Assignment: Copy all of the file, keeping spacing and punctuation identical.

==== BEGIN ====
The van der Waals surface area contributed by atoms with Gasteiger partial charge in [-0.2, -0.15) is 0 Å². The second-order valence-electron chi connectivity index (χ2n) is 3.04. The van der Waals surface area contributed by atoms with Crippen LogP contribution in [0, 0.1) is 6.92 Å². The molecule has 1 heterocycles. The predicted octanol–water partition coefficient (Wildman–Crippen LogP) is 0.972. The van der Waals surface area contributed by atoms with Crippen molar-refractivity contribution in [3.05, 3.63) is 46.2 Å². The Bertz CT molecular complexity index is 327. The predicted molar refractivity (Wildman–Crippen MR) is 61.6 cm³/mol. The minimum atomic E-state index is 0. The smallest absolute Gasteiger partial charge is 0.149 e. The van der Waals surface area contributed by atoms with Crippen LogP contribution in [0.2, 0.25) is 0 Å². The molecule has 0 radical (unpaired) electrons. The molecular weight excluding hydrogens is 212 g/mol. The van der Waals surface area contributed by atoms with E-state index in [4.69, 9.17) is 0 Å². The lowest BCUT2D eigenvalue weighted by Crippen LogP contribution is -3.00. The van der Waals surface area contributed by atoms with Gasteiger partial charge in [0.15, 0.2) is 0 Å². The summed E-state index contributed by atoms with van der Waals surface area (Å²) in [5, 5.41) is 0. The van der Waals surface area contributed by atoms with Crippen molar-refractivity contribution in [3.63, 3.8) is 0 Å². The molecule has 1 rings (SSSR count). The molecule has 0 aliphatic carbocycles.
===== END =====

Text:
The van der Waals surface area contributed by atoms with Gasteiger partial charge in [-0.2, -0.15) is 0 Å². The second-order valence-electron chi connectivity index (χ2n) is 3.04. The van der Waals surface area contributed by atoms with Crippen LogP contribution in [0, 0.1) is 6.92 Å². The molecule has 1 heterocycles. The predicted octanol–water partition coefficient (Wildman–Crippen LogP) is 0.972. The van der Waals surface area contributed by atoms with Crippen molar-refractivity contribution in [3.05, 3.63) is 46.2 Å². The Bertz CT molecular complexity index is 327. The predicted molar refractivity (Wildman–Crippen MR) is 61.6 cm³/mol. The minimum atomic E-state index is 0. The smallest absolute Gasteiger partial charge is 0.149 e. The van der Waals surface area contributed by atoms with Crippen LogP contribution in [0.2, 0.25) is 0 Å². The molecule has 0 radical (unpaired) electrons. The molecular weight excluding hydrogens is 212 g/mol. The van der Waals surface area contributed by atoms with E-state index in [4.69, 9.17) is 0 Å². The lowest BCUT2D eigenvalue weighted by Crippen LogP contribution is -3.00. The van der Waals surface area contributed by atoms with Gasteiger partial charge in [0.15, 0.2) is 0 Å². The summed E-state index contributed by atoms with van der Waals surface area (Å²) in [5, 5.41) is 0. The van der Waals surface area contributed by atoms with Crippen molar-refractivity contribution in [3.63, 3.8) is 0 Å². The molecule has 1 rings (SSSR count). The molecule has 0 aliphatic carbocycles.